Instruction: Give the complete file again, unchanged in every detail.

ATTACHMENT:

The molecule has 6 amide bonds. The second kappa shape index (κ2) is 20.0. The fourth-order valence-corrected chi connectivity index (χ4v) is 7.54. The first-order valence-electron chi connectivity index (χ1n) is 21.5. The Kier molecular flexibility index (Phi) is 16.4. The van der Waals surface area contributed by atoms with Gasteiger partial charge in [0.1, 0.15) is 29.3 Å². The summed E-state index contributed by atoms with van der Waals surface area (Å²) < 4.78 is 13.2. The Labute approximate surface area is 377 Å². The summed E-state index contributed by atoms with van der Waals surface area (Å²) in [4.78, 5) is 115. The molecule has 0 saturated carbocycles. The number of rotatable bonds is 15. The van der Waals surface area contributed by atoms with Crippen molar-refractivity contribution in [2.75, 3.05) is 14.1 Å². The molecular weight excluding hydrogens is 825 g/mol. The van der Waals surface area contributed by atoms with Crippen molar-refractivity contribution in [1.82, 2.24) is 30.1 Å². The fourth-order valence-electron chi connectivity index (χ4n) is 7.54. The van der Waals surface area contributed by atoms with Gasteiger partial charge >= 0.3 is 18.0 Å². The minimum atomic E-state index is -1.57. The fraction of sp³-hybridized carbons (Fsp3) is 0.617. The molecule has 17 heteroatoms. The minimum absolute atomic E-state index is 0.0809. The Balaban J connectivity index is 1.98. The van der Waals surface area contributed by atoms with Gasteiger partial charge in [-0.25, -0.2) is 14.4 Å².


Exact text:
The molecule has 6 amide bonds. The second kappa shape index (κ2) is 20.0. The fourth-order valence-corrected chi connectivity index (χ4v) is 7.54. The first-order valence-electron chi connectivity index (χ1n) is 21.5. The Kier molecular flexibility index (Phi) is 16.4. The van der Waals surface area contributed by atoms with Gasteiger partial charge in [0.1, 0.15) is 29.3 Å². The summed E-state index contributed by atoms with van der Waals surface area (Å²) < 4.78 is 13.2. The Labute approximate surface area is 377 Å². The summed E-state index contributed by atoms with van der Waals surface area (Å²) in [4.78, 5) is 115. The molecule has 0 saturated carbocycles. The number of rotatable bonds is 15. The van der Waals surface area contributed by atoms with Crippen molar-refractivity contribution in [2.75, 3.05) is 14.1 Å². The molecular weight excluding hydrogens is 825 g/mol. The van der Waals surface area contributed by atoms with Crippen molar-refractivity contribution in [1.82, 2.24) is 30.1 Å². The fourth-order valence-electron chi connectivity index (χ4n) is 7.54. The van der Waals surface area contributed by atoms with Gasteiger partial charge >= 0.3 is 18.0 Å². The minimum atomic E-state index is -1.57. The fraction of sp³-hybridized carbons (Fsp3) is 0.617. The molecule has 17 heteroatoms. The minimum absolute atomic E-state index is 0.0809. The Balaban J connectivity index is 1.98. The van der Waals surface area contributed by atoms with Gasteiger partial charge in [-0.25, -0.2) is 14.4 Å².